Or, like some would put it, when in Paris, folks love to march with their kids!

Posted by
7687 posts

The problem, Porcupyn, with the march from the Arc de Triomphe to the Louvre, is that a good part of it is on the overcrowded, over commercialized, not-very-fun Champs-Élysées. It long ago ceased to be "the most beautiful avenue in the world" in my opinion at least, and with only two days in Paris, I'd do my best to AVOID it. Strolling in Paris is nice along some of the secondary boulevards and getting lost in back streets, but "strolling" along the Champs is almost like going into battle! But of that's how you want to spend 90 minutes of your 48 hours, more power to you.

Posted by
7687 posts

Also if you're staying at Michel Bizot, you'd do better in going to Pere Lachaise to take the 64 bus which will be just a little walk north of you. It will take you straight north. I believe it you get off at the stop Pyrenees-Bagnolet and then walk west along the rue de Bagnolet, you can take a right up rue de la Reunion and enter into the cemetery via a side gate.

The other idea would be to take the metro line 6 from Daumesnil to Nation and change to the 2 and then take the metro to Pere Lachaise stop.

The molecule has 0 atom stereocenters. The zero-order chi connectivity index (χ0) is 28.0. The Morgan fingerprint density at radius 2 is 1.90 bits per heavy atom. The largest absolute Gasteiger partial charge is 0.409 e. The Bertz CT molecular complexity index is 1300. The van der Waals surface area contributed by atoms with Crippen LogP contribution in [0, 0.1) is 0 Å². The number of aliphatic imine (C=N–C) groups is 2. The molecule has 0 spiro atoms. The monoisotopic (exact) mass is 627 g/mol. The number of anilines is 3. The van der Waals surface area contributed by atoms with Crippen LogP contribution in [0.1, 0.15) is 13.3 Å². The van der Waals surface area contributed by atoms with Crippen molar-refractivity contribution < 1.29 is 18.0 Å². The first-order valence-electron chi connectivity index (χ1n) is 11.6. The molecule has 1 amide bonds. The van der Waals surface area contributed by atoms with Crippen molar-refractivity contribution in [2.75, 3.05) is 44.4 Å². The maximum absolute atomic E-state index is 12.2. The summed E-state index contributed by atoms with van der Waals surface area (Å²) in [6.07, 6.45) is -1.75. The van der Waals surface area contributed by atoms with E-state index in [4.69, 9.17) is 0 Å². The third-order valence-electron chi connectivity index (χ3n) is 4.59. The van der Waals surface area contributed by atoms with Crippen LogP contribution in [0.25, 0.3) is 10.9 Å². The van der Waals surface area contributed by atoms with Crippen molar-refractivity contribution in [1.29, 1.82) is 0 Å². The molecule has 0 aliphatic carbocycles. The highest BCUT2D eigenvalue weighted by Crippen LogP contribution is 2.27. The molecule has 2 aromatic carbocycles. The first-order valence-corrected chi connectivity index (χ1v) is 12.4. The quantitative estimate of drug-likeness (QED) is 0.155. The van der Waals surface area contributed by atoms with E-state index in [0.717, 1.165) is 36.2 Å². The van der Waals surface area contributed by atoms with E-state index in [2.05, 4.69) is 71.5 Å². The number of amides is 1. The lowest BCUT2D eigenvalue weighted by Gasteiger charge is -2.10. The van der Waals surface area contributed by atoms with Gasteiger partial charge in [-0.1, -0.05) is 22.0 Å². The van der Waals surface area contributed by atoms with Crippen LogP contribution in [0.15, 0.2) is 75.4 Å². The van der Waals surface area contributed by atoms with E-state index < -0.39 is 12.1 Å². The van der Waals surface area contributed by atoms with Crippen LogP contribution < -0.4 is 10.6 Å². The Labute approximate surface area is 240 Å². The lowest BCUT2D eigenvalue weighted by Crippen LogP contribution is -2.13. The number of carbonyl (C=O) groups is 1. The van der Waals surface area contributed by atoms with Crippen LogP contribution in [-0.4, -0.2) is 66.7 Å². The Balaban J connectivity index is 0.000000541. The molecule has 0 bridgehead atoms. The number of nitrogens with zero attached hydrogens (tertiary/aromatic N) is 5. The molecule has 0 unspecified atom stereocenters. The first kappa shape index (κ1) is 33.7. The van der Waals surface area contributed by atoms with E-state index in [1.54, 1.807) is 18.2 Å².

Taking the 69 bus is only good for you if you're coming from the city center. You're staying in the Far East of the city.

Posted by
83 posts

Others have given you good advice about prioritizing, although of course it depends on your particular interests. I wouldn't try to include Versailles; it is impressive, but the huge crowds make it unpleasant, even if you can skip the line. I think you are talking about the fountain just outside the Centre Pompidou. That is in central Paris, and it would be easy to include. You might want to visit the art museum at the Centre, which has modern and contemporary art. As for avenue Mahatma Gandhi, it is in the Bois de Boulogne. The new Fondation Louis Vuitton is there. It is a stunning structure by American architect Frank Gehry. The Jardin d'Acclimation (children's area of the Bois de Boulogne) is also in that part of the park. If this is your first and only visit to Paris, I would skip the ave. Mahatma Gandhi.

Posted by
2081 posts

Porcupyn ,

in my opinion, you need to do the Prioritizing first and then see whats what.

When i was there in a March the things you want to see had lines. Again, its a march when i was there so all i can say is that, that was then.

Eiffel Tower - Long line for tickets. Line for lifts to top. Line for lifts down.
Louvre - Short line using the RER entrance. maybe about 50 people in security line. Arrived about 45 minutes before opening.